Tuesday, April 12, 2011

Harper wins English debate

Analysis: who won the debate?
Canadian federal election leaders' debate

Liberal leader Michael Ignatieff, right, gestures to Prime Minister Stephen Harper as the debate during the English language federal election debate in Ottawa Ont., on Tuesday, April 12, 2011.
Photograph by: Adrian Wyld, CP Images
Dr. Royce Koop is a Post Doctoral Fellow in the Department of Political Studies at Queen's University. Royce is an expert in the structures and operations of political parties in Canada. His areas of expertise include how members of Parliament construct, maintain and benefit from the local party organizations in their constituencies.

Sandford Borins is Professor of Strategic Management in the University of Toronto's Rotman School of Management and the Department of Management at the University of Toronto Scarborough campus. He has been a visiting professor at the Kennedy School of Government, Harvard University and Goldman School of Public Policy, University of California at Berkeley, and Scholar-in-Residence in the Ontario Cabinet Office. Professor Borins is the author of eight books, numerous articles on public management and a blog on information technology, politics, and government.

How well did the four leaders present their points?

Dr. Royce Koop: Harper is very effective at getting his message across. He is very clear, disciplined, and it's tough to knock him off his game. Ignatieff is not communicating as well as I thought he would. He's clearly new to this debate format.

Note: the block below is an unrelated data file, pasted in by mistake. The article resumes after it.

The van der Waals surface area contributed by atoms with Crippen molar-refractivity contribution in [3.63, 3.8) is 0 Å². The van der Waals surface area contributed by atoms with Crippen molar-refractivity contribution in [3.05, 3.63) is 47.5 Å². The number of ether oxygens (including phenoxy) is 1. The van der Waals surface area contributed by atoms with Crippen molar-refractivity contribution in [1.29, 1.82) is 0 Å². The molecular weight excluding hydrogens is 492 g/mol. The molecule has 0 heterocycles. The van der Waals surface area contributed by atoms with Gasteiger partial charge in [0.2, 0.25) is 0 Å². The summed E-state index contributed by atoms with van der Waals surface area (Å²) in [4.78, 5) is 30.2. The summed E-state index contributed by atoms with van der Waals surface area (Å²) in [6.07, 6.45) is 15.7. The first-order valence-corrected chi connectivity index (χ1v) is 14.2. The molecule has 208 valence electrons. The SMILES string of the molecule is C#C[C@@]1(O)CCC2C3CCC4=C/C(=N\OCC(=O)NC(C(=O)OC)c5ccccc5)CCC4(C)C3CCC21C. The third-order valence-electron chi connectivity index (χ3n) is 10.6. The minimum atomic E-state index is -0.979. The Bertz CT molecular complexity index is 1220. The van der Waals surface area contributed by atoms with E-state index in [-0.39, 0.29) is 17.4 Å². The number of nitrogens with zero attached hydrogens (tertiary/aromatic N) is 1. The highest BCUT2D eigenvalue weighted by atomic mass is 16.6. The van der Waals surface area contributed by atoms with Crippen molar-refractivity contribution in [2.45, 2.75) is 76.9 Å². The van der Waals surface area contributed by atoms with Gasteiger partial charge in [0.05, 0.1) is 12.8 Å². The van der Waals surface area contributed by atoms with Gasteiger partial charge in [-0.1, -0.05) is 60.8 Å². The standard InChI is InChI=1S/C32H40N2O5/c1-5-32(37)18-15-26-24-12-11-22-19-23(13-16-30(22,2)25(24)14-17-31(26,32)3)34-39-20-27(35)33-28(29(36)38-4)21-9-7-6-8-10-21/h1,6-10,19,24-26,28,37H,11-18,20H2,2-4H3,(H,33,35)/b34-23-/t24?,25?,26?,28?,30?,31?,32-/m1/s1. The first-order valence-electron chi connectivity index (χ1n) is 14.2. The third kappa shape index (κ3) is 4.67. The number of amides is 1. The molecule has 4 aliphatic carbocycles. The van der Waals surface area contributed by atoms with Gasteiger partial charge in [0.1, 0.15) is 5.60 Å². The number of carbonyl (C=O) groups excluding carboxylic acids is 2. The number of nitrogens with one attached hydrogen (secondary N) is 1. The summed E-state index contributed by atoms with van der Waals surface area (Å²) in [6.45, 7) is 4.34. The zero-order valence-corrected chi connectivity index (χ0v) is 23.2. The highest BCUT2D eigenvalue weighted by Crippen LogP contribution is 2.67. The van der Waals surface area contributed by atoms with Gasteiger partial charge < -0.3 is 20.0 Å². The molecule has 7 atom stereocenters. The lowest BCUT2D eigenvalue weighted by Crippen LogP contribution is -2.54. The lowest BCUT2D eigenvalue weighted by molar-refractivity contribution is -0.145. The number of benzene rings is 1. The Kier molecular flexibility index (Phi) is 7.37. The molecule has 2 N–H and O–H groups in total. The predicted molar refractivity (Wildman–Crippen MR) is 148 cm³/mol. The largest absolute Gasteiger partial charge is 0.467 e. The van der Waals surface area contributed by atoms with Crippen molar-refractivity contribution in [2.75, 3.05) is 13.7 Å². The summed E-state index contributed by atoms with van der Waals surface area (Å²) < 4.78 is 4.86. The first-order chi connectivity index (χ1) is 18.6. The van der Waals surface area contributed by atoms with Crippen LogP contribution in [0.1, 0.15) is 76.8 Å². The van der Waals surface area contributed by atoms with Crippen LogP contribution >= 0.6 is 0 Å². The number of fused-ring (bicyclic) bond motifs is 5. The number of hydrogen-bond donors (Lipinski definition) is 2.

Were there any knockout blows?

Dr. Royce Koop: There have not been any knockout blows thus far and I don't expect there to be any. There have been a few opportunities for Ignatieff to land some real blows on Harper, but he hasn't taken the opportunity. He is new to this debate forum and I do not think that he recognizes these opportunities when they present themselves.

Who were the clear aggressors and/or defenders throughout the debate?

Dr. Royce Koop: As can be expected, the three opposition leaders are the aggressors and Harper is the defender. However, Duceppe has distinguished himself as an aggressor. His opening comment was a strong, sharp attack of Harper. However, Harper is effectively defending himself in this debate. His strength is being disciplined, and he's keeping his cool very well.

Who preformed best?

Dr. Royce Koop: Harper behaved like the PM-in-waiting. These debate formats actually favour the incumbent PM. Everyone is attacking them, and so they are able to rise above it all and act prime-ministerial. This is how Chretien survived the debates in 1997 and 2000, by riding above all the attacks, and Harper is doing so very effectively tonight.

What was your impression of the Harper-Ignatieff face-off? Who won that tete-a-tete?

Dr. Royce Koop: I think that Harper won that exchange, but it was a close call. Ignatieff has to be able to knock Harper off his game, and he hasn't been able to do so effectively. He came close at the conclusion of the first exchange between them, but Harper came out on top.

Did anything unusual or surprising jump out at you during the debate?

Dr. Royce Koop: I was surprised that Duceppe was as aggressive as he was. It was clear that he was injecting issues into the debate that he intends to pick up in tomorrow's French debate. But it's clear that he perceives the Tories as a threat in this election, and his conduct in this debate proves that.

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